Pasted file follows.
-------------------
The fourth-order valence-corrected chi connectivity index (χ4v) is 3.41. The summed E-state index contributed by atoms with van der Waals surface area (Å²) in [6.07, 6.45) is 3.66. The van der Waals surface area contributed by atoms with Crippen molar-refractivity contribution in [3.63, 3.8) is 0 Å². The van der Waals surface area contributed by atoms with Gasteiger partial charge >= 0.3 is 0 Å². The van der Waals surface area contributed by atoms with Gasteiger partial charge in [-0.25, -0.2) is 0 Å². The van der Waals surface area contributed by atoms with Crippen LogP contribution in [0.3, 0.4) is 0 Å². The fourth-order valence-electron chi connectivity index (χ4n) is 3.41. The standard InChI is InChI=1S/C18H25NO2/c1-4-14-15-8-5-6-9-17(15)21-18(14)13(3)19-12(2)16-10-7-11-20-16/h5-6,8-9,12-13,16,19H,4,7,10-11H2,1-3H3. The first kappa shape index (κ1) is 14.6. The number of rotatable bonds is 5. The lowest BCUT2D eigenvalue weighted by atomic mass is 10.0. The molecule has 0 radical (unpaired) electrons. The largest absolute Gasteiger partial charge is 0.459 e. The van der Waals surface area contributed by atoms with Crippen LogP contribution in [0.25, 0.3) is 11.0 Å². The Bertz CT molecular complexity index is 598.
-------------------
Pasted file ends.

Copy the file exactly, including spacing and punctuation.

The fourth-order valence-corrected chi connectivity index (χ4v) is 3.41. The summed E-state index contributed by atoms with van der Waals surface area (Å²) in [6.07, 6.45) is 3.66. The van der Waals surface area contributed by atoms with Crippen molar-refractivity contribution in [3.63, 3.8) is 0 Å². The van der Waals surface area contributed by atoms with Gasteiger partial charge >= 0.3 is 0 Å². The van der Waals surface area contributed by atoms with Gasteiger partial charge in [-0.25, -0.2) is 0 Å². The van der Waals surface area contributed by atoms with Crippen LogP contribution in [0.3, 0.4) is 0 Å². The fourth-order valence-electron chi connectivity index (χ4n) is 3.41. The standard InChI is InChI=1S/C18H25NO2/c1-4-14-15-8-5-6-9-17(15)21-18(14)13(3)19-12(2)16-10-7-11-20-16/h5-6,8-9,12-13,16,19H,4,7,10-11H2,1-3H3. The first kappa shape index (κ1) is 14.6. The number of rotatable bonds is 5. The lowest BCUT2D eigenvalue weighted by atomic mass is 10.0. The molecule has 0 radical (unpaired) electrons. The largest absolute Gasteiger partial charge is 0.459 e. The van der Waals surface area contributed by atoms with Crippen LogP contribution in [0.25, 0.3) is 11.0 Å². The Bertz CT molecular complexity index is 598.